Surviving a Networking Event – Adventures of a Social Caterpillar

I didn’t have second thoughts about attending Chris Guillebeau’s London book tour. Given how reluctant I am about all things social, then traversing all the way to Shoreditch for his event says something.

Haven’t read his first book “The Art of Non-Conformity.” In fact until yesterday I had no plans to add his latest “$100 Startup” book to an already overdue reading list either.

social caterpillar

Still, I wanted to meet the guy. If nothing else, he is a true embodiment of the potential of the online platform: from publishing all the way to starting a global movement.

I wanted to try and socialize with similar-minded people too. Oh, and I had nothing planned for Friday evening either.

The event was hosted downstairs at Pizza East, in the same square block as Mother agency, where Tony Hsieh ( held his talk a couple of weeks back (and what am I doing still living in Notting Hill? Subject for another navel-staring post).

His talk was down to earth and inspiring. It kind of made me wanna get out and *do* something, like launch a start-up or something.

Networking was never quite my forte. I cannot mingle. I’m nervous. Dunno what to say, I always wanna look for ways to escape. Okay, so now that we’ve established just how anti-social I am, let’s go to what I learned last night.

You don’t need to be a social butterfly (in the traditional physical sense) to succeed as an entrepreneur anymore.

Two weeks ago Tony Hsieh wrapped up his talk, and then disappeared. No socialising, nothing. And given his long tenure as an entrepreneur he even seemed somewhat shy during the talk. So here is an example of a introvert millionaire who seems to do most of his socializing online. That’s the impression I got anyway.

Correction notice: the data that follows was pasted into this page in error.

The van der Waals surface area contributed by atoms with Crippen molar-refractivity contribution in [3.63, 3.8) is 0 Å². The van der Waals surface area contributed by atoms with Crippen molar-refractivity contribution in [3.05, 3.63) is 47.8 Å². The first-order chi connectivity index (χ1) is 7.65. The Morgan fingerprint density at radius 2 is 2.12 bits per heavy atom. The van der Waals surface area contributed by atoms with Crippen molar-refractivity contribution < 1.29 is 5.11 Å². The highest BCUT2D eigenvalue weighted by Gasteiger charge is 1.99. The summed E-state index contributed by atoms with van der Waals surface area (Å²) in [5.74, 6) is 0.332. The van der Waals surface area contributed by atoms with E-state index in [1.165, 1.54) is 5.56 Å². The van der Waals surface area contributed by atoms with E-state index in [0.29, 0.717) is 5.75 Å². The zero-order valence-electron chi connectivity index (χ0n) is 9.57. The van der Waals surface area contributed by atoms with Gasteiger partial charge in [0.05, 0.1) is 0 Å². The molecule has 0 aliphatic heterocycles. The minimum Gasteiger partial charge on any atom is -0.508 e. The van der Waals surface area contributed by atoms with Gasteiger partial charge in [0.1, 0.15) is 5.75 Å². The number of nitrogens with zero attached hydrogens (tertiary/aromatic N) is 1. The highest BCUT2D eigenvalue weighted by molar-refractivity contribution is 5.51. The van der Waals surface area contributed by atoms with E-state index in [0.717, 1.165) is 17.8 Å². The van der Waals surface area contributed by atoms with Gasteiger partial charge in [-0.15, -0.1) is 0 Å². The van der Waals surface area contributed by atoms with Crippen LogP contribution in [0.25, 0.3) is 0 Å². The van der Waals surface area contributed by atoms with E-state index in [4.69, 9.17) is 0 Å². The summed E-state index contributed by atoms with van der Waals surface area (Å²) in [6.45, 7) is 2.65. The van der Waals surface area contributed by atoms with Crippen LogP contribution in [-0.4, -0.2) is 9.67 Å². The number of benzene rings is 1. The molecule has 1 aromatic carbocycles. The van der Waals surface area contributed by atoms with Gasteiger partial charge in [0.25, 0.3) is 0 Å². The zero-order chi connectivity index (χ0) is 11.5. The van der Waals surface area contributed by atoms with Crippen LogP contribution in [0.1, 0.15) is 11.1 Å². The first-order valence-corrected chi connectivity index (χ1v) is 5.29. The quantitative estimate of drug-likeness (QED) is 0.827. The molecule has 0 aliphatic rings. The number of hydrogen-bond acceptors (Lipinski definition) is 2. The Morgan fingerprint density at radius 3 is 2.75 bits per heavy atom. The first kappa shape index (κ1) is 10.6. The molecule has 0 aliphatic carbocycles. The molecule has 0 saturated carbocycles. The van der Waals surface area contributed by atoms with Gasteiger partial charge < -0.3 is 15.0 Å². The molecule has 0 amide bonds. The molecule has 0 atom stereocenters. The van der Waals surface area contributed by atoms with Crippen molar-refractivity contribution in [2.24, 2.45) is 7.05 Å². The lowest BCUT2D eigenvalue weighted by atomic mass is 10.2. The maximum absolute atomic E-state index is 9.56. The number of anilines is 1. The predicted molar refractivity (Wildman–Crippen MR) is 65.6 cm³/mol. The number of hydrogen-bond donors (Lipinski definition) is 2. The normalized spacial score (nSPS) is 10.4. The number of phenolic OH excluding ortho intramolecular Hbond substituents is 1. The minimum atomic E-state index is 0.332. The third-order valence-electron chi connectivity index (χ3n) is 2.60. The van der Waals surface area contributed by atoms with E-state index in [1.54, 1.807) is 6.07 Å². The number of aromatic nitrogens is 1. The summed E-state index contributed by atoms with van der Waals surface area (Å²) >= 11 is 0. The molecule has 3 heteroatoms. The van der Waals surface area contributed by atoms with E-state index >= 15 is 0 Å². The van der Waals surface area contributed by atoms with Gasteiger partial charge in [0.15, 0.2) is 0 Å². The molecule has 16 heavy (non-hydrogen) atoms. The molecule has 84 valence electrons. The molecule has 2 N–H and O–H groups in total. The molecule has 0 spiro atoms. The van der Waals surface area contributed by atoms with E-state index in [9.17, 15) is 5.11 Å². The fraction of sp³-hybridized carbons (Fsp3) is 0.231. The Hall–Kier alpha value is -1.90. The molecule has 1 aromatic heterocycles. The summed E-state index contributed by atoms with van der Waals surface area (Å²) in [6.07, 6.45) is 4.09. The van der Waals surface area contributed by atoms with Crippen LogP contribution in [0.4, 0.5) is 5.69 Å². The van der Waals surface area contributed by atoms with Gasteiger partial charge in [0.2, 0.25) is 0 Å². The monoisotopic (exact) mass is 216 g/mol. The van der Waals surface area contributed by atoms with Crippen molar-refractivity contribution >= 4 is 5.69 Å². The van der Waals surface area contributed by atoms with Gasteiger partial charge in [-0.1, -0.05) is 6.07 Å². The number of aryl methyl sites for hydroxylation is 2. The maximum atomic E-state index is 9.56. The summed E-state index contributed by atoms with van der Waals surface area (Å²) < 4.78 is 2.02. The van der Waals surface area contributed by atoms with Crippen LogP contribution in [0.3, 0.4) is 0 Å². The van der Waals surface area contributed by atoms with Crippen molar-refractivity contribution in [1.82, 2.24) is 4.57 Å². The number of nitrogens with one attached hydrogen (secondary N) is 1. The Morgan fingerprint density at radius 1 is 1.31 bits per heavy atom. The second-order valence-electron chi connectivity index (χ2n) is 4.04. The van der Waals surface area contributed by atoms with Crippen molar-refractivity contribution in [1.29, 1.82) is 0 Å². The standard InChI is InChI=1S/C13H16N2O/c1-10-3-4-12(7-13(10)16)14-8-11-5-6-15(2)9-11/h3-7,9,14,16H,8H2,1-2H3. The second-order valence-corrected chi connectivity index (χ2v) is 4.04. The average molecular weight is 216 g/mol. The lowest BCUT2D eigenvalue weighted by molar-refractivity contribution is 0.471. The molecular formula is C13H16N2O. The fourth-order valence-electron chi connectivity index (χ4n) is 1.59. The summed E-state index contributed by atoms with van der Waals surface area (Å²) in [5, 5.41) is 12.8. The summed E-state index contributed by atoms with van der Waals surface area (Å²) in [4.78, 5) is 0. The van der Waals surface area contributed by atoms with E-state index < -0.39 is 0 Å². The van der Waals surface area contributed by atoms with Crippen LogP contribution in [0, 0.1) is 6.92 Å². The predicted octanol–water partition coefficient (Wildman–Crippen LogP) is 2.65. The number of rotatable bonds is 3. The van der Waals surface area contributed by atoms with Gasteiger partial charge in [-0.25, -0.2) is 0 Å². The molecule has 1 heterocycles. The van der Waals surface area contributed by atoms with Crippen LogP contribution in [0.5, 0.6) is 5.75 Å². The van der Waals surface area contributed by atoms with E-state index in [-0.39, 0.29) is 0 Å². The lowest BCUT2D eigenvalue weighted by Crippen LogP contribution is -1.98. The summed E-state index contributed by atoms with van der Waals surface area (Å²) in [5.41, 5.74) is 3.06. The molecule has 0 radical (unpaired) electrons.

Chris answered a question about this very topic yesterday. He admitted to being a bit of an introvert himself, but countered that you need people before you do anything worthwhile. His time is apparently equally divided between creating and connecting. Connection can largely be online these days, with not much physical interaction: as long as it is of service to people.

You don’t need to invent the iPhone, he said. Just be useful, be of service. If you have ten followers on your blog, then those are the most important people in the world for you.

The talk was soon over, and I had to mingle. Business cards were burning a hole in my pocket.

The person I found most approachable was Chris himself. After talking to him, things went downhill. My voice could hardly come out in any coherent or audible way. I stood there watching the crowd talk as if they knew each other already. How does one squeeze in?

After a few awkward advances, some lame one liners and a few walk-outs, I managed to speak to a few people. I met a global activist, a vegan chef, a videographer, and a group of photographers. All were exceptionally entrepreneurial. I met a lady who owns a biotech start-up and supplements her income with career coaching, for example.

When business cards ran out and when my voice was totally off, I figured I should take the hint and make a gracious exit.

This was Chris’s only tour-stop outside US and Canada. I left the event feeling much better about London.

PS: If you plan to buy his book, I’d suggest you avoid the UK version. See, the UK publisher decided that the book illustrations were not serious enough for the British ‘business’ audience. Now, considering the illustrator is Mike Rohde, the guy who illustrated Rework, their decision was ill advised. Head to for the real deal.